Honors College Fellow Olivia Fredricks' Work on Display in Gearhart Hall
Honors College Fellow Olivia Fredricks flattens paper at the Awagami paper factory in Tokushima, Japan.
Last summer, Honors College Fellow Olivia Fredricks studied Japanese papermaking and printmaking in Japan, completing two short residencies at the Awagami paper factory and the Mokuhanga Innovation Laboratory. Fredricks, an honors studio art senior in the J. William Fulbright College of Arts and Sciences, learned much to support explorations in her preferred medium — "zines," which are self-published, handmade, semi-ephemeral books. She learned even more about herself, particularly during two weeks traveling alone in Tokyo.
"I thought a lot about the voyeurism inherent to traveling," she recalls. "And I did a lot of thinking about what it's like to be in a place where nobody knows you. What is your identity when you have no one else to bounce off of?"
Upon her return to the states, Fredricks participated in a book arts workshop at the Penland School of Crafts in Spruce Pine, North Carolina. There she riffed on the themes of voyeurism and identity in a series of works on paper that are currently on display in the Honors College wing of Gearhart Hall.
The pieces range from an accordion-folded collaged impression of a Japanese home, perforated by windows where outsiders can peer in, to studies of objects found and passed on during her travels throughout Japan. Fredricks was intrigued by the Japanese tradition of offering fortunes on small slips of paper (O-Mikuji) to temple and shrine visitors, and the imperative to leave bad fortunes behind at O-Mikuji racks. In the same spirit of give and take, she is giving away free fortunes and zines as "an offering to the viewer." Fredricks' work will be on display in Gearhart Hall through December 2018.
Next week, viewers will also have the opportunity to engage with Fredrick's honors thesis work: a series of ten zine editions inspired by the stories of Tibetan exiles whom she met while participating in the University of Arkansas' Tibetans in Exile Today (TEXT) program. These zines may be found in the Honors Student Lounge (GEAR 130) Oct. 1-5; visitors are encouraged to read and enjoy them. Under the direction of faculty mentor Sean Morrissey, an assistant professor in printmaking, Fredricks is sharing her thesis work at sites across campus and nationally as well, by sending editions to zine collections at libraries throughout the United States.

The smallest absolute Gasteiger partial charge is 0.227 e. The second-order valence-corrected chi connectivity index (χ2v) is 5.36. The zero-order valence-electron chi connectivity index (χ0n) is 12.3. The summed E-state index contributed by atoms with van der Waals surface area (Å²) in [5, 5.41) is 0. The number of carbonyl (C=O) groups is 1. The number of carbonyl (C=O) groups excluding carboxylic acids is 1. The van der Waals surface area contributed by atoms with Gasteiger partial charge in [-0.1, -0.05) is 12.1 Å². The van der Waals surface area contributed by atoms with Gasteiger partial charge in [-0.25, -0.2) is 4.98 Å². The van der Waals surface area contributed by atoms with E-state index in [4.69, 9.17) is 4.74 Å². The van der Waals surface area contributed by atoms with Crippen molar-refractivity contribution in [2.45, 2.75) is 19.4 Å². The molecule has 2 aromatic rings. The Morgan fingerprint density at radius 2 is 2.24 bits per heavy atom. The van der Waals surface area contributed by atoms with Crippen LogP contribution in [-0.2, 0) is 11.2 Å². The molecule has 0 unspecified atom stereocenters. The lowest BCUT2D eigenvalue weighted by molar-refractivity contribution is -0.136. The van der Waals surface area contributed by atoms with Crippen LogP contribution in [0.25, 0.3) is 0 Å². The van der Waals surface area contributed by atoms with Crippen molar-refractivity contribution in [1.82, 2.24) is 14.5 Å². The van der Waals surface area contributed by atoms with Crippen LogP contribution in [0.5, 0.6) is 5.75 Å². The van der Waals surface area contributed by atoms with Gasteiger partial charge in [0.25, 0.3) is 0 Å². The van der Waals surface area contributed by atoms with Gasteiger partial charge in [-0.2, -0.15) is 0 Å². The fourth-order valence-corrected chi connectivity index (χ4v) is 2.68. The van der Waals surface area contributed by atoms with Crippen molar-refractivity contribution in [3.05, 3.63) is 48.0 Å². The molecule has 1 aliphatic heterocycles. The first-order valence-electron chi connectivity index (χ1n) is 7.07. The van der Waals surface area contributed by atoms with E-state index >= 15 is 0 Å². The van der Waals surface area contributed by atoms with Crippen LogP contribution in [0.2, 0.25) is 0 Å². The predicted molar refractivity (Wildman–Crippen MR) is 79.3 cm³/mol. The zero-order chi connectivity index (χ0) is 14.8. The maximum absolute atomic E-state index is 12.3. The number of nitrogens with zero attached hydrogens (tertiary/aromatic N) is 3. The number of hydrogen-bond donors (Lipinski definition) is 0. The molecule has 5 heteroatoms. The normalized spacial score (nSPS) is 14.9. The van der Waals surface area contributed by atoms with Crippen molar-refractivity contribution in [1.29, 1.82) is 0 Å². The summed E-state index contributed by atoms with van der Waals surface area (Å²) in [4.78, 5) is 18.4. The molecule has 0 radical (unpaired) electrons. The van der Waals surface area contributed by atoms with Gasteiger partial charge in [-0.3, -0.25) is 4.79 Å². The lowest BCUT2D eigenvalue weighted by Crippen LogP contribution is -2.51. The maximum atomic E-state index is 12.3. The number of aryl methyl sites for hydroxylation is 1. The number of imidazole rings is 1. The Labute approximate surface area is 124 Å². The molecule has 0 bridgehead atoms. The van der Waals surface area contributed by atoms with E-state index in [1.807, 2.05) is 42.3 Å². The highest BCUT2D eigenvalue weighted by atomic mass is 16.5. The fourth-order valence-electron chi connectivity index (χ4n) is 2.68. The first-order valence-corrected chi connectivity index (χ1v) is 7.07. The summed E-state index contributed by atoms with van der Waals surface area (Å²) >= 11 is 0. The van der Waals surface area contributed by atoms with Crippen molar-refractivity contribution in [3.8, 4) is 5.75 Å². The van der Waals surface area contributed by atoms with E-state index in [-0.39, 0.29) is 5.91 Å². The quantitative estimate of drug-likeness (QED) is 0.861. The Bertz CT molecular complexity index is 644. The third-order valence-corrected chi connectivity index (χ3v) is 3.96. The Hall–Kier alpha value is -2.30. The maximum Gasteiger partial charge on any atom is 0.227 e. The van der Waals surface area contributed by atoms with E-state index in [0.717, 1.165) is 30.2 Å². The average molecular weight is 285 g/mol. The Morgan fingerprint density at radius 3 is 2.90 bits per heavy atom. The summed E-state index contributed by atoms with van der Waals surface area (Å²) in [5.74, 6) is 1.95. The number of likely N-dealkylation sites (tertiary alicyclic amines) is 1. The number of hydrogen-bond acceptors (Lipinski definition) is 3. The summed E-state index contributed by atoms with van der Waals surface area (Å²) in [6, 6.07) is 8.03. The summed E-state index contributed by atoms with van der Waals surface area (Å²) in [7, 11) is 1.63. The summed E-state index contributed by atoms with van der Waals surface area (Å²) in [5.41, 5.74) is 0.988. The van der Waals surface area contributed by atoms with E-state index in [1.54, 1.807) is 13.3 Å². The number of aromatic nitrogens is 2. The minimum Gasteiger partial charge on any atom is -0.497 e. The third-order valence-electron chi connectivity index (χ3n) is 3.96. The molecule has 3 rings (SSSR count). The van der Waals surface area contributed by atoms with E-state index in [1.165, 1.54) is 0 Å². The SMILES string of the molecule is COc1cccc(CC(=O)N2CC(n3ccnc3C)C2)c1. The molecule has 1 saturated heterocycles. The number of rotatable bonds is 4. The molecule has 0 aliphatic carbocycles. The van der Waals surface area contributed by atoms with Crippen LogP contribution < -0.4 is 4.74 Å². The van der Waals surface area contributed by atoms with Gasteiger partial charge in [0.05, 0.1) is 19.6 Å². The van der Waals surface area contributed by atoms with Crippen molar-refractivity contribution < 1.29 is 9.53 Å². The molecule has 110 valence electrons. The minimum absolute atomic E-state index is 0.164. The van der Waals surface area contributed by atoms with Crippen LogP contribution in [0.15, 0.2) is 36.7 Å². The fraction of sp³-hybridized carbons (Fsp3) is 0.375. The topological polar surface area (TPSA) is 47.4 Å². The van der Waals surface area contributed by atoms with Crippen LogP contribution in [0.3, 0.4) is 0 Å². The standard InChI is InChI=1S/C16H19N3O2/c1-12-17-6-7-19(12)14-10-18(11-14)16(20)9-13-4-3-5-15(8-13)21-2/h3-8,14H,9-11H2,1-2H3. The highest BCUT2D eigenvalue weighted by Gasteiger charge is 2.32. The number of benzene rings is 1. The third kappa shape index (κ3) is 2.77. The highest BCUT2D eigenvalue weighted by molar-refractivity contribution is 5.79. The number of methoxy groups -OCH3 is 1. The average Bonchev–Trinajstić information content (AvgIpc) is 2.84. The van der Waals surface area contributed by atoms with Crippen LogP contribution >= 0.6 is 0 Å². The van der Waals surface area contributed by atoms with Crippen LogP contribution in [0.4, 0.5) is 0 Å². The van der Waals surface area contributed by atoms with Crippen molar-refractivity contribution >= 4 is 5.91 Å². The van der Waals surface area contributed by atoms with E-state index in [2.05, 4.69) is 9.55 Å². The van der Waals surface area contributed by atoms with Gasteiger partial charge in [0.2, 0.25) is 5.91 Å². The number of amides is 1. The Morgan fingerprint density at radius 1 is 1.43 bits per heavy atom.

Fredricks presented her honors thesis work at the Southern Graphics Council International conference in Las Vegas last spring, and with Morrissey, she co-led a workshop that focused on creating two-color zines with a risograph purchased with an Honors College Faculty Equipment and Technology grant. Her work has been supported by Honor College Research, Conference/Workhop Travel and Study Abroad grants.
Honors students, faculty and alumni interested in exhibiting their work in Gearhart Hall are encouraged to contact Kendall Curlee at email@example.com.
Kendall Curlee, director of communications
The Pryor Center for Arkansas Oral and Visual History was able to digitize the material thanks to a gift from the Tyson Family Foundation.
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